I ride on the drops a lot here. I am either battling a headwind or pedalling fast on the smooth, rolling roads. Yesterday, I noticed how comfortable I have become standing on the pedals when on the drops. I can remember a time when this was not the case. When I felt I might lose my balance, and fall. That’s not the case any longer. I stand to pick up the pace. I stand when climbing small hills. And, I stand just because it feels goods. I feel in harmony with the bike. Every muscle in my body is focused on delivering power to the pedals.

I rode for over 2 hours yesterday at a pace ranging from 15-45 kph. Most of that time, I was on the drops. I would only switch to the hoods or tops to give myself a break. Relax the back. Or, when I would slow to admire a view, take in water, chew on a Cliff Bar.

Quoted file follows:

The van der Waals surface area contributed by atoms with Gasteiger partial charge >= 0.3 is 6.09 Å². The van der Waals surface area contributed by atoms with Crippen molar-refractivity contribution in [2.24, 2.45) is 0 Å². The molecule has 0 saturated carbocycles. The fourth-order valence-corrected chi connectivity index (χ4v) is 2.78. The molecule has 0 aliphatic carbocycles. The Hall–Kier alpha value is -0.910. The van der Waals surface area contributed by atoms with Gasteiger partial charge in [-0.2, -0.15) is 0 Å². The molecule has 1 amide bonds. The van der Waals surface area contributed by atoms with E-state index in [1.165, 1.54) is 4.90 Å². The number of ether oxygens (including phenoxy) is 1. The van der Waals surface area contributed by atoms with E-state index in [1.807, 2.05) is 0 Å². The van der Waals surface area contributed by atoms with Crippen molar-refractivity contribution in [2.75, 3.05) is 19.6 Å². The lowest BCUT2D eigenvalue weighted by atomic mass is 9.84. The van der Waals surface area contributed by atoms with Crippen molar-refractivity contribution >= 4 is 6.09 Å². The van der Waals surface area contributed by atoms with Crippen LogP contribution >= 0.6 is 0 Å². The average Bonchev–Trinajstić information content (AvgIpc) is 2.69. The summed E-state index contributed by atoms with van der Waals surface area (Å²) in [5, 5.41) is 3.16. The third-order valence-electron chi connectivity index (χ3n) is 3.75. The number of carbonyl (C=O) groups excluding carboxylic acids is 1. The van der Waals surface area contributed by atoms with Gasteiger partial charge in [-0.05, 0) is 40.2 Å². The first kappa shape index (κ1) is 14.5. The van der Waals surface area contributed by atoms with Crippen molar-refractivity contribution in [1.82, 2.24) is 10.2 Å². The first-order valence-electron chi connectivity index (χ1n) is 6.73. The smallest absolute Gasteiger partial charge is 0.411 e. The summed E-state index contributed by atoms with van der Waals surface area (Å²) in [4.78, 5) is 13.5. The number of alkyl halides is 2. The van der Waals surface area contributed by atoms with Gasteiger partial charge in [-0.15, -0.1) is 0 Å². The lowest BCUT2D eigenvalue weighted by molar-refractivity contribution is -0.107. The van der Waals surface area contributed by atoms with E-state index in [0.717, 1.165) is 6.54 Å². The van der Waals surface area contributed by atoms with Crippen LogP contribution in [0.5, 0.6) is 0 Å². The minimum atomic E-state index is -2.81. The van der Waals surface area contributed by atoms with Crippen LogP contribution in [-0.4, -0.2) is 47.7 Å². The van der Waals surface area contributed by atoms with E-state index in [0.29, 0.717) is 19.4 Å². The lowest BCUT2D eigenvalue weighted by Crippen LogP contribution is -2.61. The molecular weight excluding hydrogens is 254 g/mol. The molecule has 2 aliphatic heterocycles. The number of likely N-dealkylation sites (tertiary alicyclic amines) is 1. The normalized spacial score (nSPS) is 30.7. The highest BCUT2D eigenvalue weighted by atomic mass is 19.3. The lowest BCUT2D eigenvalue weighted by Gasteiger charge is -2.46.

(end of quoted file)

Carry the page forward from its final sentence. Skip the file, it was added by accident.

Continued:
The drops are my preferred position, and I began questioning why.

I think it boils down to conditioning. In some ways. First, you need to be flexible enough to reach the drops comfortably. Flexible not only in the lower back but hamstrings as well. And secondly, you have to be strong enough to stay in this powerful position for extended periods. Strong in the legs. Strong in the butt. Strong in the back. And, strong in the arms and shoulders. Otherwise, the position is uncomfortable, even dangerous. And this strength isn’t the result of time in the gym. It’s the result of hours in the saddle, pushing yourself to higher speeds, and taking on longer, steeper climbs.

When standing while on the drops, I am acutely aware of how much my core is engaged. It’s as if the core is the power source, radiating strength to the legs, butt, shoulders and arms. It’s the “Powerhouse”. When all of these muscles are working in unison, I am powerful, balanced, and confident.

I’m dancing on the pedals.